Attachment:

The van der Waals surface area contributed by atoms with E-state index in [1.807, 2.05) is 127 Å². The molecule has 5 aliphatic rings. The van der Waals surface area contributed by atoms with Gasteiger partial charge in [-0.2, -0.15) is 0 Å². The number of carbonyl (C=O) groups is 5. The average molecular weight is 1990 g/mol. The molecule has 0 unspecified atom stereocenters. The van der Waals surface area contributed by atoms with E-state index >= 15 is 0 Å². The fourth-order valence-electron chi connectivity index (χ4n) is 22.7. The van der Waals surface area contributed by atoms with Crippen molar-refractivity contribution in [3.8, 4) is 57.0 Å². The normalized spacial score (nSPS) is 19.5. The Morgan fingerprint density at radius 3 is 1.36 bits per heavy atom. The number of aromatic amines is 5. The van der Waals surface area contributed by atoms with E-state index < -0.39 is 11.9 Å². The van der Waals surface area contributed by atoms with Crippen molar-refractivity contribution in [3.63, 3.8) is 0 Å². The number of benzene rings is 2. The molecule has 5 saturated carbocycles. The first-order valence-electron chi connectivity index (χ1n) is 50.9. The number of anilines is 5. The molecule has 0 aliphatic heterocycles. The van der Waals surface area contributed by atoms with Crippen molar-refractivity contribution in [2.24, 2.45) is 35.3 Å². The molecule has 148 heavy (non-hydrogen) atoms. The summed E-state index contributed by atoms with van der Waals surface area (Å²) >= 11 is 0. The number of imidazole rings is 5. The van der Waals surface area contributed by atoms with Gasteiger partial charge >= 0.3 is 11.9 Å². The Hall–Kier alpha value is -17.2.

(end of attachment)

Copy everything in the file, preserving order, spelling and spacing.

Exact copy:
The van der Waals surface area contributed by atoms with E-state index in [1.807, 2.05) is 127 Å². The molecule has 5 aliphatic rings. The van der Waals surface area contributed by atoms with Gasteiger partial charge in [-0.2, -0.15) is 0 Å². The number of carbonyl (C=O) groups is 5. The average molecular weight is 1990 g/mol. The molecule has 0 unspecified atom stereocenters. The van der Waals surface area contributed by atoms with E-state index >= 15 is 0 Å². The fourth-order valence-electron chi connectivity index (χ4n) is 22.7. The van der Waals surface area contributed by atoms with Crippen molar-refractivity contribution in [3.8, 4) is 57.0 Å². The normalized spacial score (nSPS) is 19.5. The Morgan fingerprint density at radius 3 is 1.36 bits per heavy atom. The number of aromatic amines is 5. The van der Waals surface area contributed by atoms with E-state index < -0.39 is 11.9 Å². The van der Waals surface area contributed by atoms with Crippen molar-refractivity contribution in [3.63, 3.8) is 0 Å². The number of benzene rings is 2. The molecule has 5 saturated carbocycles. The first-order valence-electron chi connectivity index (χ1n) is 50.9. The number of anilines is 5. The molecule has 0 aliphatic heterocycles. The van der Waals surface area contributed by atoms with Crippen molar-refractivity contribution in [2.24, 2.45) is 35.3 Å². The molecule has 148 heavy (non-hydrogen) atoms. The summed E-state index contributed by atoms with van der Waals surface area (Å²) >= 11 is 0. The number of imidazole rings is 5. The van der Waals surface area contributed by atoms with Gasteiger partial charge >= 0.3 is 11.9 Å². The Hall–Kier alpha value is -17.2.